Eric is bringing home the bacon with carbonara. “I don’t think there’s much that can go wrong,” he says, having forgotten Maja’s lemon-’n’-cream carbonara that offended Jock’s ancestors. “I’m going for something odd,” says Conor, of his black olive ice-cream and cucumber granita combo, as Depinder says “Oh wow” from the gantry while her face says “Oh yuck”.

When the chef says they’re doing something odd with ice cream and olives.
When the chef says they’re doing something odd with ice-cream and olives. Photograph: Network Ten

After 90 minutes of so much cucumber granita that there’s no space in the blast freezer for anything else – with a brief respite from coolness when Eric sets fire to his crisp, followed by his fingers, then his saucepan – it’s time for our faves to present their creations.

Eric experiences just how much can go wrong with carbonara.
Eric experiences just how much can go wrong with carbonara. Photograph: Network Ten

Confusing the plot of Ratatouille with a David Cronenberg B-side, Jock praises the “bejewelled clockwork mouse inside [Conor’s] head” that masterminded the olive and cucumber dessert spectacular.

Mel summons the spirit of that one guy from San Dimas high school and describes Elise’s sticky date pudding as “dense but also light”. Kishwar’s spicy bonito and cooling cucumber granita “nails” the brief. Tom makes the granita of the day of 10,000 granitas with his typically next-level dessert (“compressed apple cucumber”; sure, why not?).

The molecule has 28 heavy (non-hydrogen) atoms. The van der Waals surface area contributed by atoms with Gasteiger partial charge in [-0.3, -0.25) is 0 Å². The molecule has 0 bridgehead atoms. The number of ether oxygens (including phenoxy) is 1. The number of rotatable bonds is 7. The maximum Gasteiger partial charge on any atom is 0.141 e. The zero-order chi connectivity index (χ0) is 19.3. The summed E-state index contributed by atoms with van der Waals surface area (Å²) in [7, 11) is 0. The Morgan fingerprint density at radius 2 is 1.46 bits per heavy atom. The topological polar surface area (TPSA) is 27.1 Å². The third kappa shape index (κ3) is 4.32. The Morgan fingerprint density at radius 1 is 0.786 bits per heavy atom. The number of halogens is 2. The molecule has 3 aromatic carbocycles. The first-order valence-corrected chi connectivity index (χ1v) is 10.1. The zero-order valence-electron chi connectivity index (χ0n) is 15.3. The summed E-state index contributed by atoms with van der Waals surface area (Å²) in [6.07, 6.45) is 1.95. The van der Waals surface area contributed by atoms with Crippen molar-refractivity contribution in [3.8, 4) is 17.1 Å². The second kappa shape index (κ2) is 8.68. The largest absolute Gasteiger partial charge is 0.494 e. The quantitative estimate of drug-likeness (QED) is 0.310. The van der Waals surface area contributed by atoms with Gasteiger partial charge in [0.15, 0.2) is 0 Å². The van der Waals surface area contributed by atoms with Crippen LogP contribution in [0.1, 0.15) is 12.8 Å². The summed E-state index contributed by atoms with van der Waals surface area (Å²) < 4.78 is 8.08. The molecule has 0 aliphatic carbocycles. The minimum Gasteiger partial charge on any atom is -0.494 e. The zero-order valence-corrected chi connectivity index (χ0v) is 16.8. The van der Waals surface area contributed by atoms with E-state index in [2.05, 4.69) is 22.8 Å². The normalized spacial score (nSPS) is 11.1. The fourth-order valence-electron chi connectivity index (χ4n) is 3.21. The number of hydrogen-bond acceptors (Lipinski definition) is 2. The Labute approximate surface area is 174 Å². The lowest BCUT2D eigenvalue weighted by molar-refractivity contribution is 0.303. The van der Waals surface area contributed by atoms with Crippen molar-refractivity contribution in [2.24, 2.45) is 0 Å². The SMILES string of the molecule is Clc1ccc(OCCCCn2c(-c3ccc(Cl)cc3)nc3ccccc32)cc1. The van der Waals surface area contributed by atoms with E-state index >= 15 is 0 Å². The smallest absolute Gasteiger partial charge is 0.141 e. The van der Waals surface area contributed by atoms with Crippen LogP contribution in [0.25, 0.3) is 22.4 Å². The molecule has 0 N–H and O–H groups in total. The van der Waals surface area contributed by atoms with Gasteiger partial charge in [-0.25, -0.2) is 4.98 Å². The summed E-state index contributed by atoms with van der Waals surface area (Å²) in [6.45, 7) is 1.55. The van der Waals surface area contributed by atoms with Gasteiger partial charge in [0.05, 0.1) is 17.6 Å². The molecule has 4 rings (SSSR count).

Dish from masterchef
What a deep-learning AI makes for dessert when you program in ‘cool as a cucumber’. Photograph: Network Ten

Tommy gets the triumphant_guitar_solo.mp3 musical cue with his bun cha Hanoi, meeting the brief by not only heroing “the bacon” of his chosen Classic Food Saying, but also the “bringing home” quality of a meal his family loves.

Everyone back to Tommy’s house for a plate of this magnificence.
Everyone back to Tommy’s house for a plate of this magnificence. Photograph: Network Ten

In less ringing praise, Eric’s maple bacon carbonara puts him firmly on struggle street. Dan’s trout ceviche with fish and cucumber broth is decried as “muddy” by Jock. Jess makes a cucumber dish that tastes of ginger.

But Wynona’s decision to pair sweet cucumber granita with confit salmon and noodles works about as well as we all thought it would, and though it’s “not the end of your food journey by any means”, it is in fact the end of her MasterChef journey – and perhaps the start of a life-long phobia of the phrase “cool as a cucumber”. I’ll see you in the support group, babe.

What made me cry

ASMR Pete’s three-hat-worthy choko and cucumber dumplings, which not only looked beautiful, but reminded me of the time my little brother nailed a choko to my bedroom door :’)

So this is what it sounds like when doves cry.
So this is what it sounds like when doves cry. Photograph: Network Ten

The white chocolate velouté award for failure

Wynona’s haunted confit salmon and cucumber granita catastrophe, which gave the nation an instant aversion to both well-cooked salmon and icy treats.

‘This is rigged, everyone I know LOVES putting granita on their salmon pasta!!’ Photograph: Network Ten
  • MasterChef Australia continues on Network Ten


Clem Bastow

The GuardianTramp